From World War to Cold War: Churchill, Roosevelt, and the International History of the 1940s

By David Reynolds | Go to book overview

9
The Wheelchair President and his Special
Relationships

The British royal visit of 1939 and Winant's appointment as Ambassador in 1941 provide two case studies in the intricacies of Roosevelt's diplomacy. They also offer a telling contrast with Churchill's style as war leader. Whereas the Prime Minister loved the dramatic public gesture, the President preferred the nudge here and the wink there. This was partly because of the political constraints imposed on him before Pearl Harbor by congressional and public opinion but it also reflected his machiavellian nature, which revelled in plots and schemes. 'Never let your right hand know what your left is doing,' he told Henry Morgenthau, his Treasury Secretary and a close friend since 1915. 'Which hand am I, Mr President?' Morgenthau asked. 'My right hand' came the reply. 'But I keep my left under the table.'1 Moreover, Churchill liked nothing better than to dictate broad surveys of grand strategy, thereby leaving a detailed paper trail for historians. Of course, those documents need careful analysis: as we have seen, they involved a good deal of wishful thinking. But Churchill left scholars much more to go on than did the secretive FDR, who avoided committing himself on paper. To the frustration of the State Department, he rarely dictated a record of his conversations with foreign statesmen and stated that 'no notes should have been kept' of President Wilson's discussions at the Paris Peace Conference.2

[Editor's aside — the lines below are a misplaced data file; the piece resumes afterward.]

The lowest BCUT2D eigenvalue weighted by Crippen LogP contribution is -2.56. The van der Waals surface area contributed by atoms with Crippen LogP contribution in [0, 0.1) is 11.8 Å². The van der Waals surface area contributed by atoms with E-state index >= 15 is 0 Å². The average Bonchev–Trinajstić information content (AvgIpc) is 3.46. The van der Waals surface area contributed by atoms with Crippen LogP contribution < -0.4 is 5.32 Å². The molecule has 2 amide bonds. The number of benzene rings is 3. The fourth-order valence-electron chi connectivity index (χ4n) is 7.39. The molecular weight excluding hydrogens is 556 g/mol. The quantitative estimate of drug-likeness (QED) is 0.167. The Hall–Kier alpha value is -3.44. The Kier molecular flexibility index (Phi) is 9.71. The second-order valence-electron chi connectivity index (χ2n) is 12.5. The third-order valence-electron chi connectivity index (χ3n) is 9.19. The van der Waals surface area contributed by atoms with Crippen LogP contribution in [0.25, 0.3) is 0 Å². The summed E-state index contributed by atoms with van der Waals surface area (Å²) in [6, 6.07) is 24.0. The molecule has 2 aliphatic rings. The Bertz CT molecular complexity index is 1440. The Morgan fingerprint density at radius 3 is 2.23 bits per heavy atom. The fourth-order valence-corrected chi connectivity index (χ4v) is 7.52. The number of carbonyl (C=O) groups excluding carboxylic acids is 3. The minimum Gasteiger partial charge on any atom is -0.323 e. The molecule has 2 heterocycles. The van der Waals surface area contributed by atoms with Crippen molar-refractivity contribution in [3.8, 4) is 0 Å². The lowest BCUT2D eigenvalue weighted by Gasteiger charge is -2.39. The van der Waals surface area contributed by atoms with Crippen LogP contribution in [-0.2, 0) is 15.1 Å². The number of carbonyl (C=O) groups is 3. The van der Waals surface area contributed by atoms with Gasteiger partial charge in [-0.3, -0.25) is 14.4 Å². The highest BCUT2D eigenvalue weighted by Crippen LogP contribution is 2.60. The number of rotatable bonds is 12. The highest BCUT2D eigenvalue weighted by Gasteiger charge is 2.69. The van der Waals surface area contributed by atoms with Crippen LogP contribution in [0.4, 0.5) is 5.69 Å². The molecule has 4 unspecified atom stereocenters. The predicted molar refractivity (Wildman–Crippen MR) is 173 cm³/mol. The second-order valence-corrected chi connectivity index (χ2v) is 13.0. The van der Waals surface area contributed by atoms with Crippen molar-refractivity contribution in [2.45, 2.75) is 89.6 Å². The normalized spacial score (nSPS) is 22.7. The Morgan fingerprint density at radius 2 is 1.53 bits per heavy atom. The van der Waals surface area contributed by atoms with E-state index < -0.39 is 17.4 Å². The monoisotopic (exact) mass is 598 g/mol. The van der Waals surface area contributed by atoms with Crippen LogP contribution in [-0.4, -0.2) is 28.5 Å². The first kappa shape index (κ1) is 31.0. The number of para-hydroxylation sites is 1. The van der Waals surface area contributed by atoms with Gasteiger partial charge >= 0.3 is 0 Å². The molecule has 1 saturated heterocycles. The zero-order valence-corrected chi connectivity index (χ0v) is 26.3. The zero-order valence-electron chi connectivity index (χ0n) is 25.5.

These differences of style touch on a deeper issue. Not only did Churchill outline sweeping plans, he loved racing around the world trying to implement them. During the war he travelled more than 107,000 miles—checking out the war fronts from North Africa to the Rhine, browbeating or even sacking recalcitrant generals, visiting the troops (as close to the frontline as possible), and haranguing other heads of government. During his visit to Moscow in October 1944, someone remarked that Churchill, Roosevelt, and Stalin were like the Trinity. 'If that is so,' quipped Stalin, 'Churchill must be the Holy Ghost. He

This chapter develops some ideas outlined in the London Review of Books, 2 June 2005, 29–31.

1 John Morton Blum, From the Morgenthau Diaries: Years of Crisis, 1928–1938 (Boston, 1959),
254, entry for 20 May 1935.

2 Warren F. Kimball, The Juggler: Franklin Roosevelt as Wartime Statesman (Princeton, 1991), 203.

-165-

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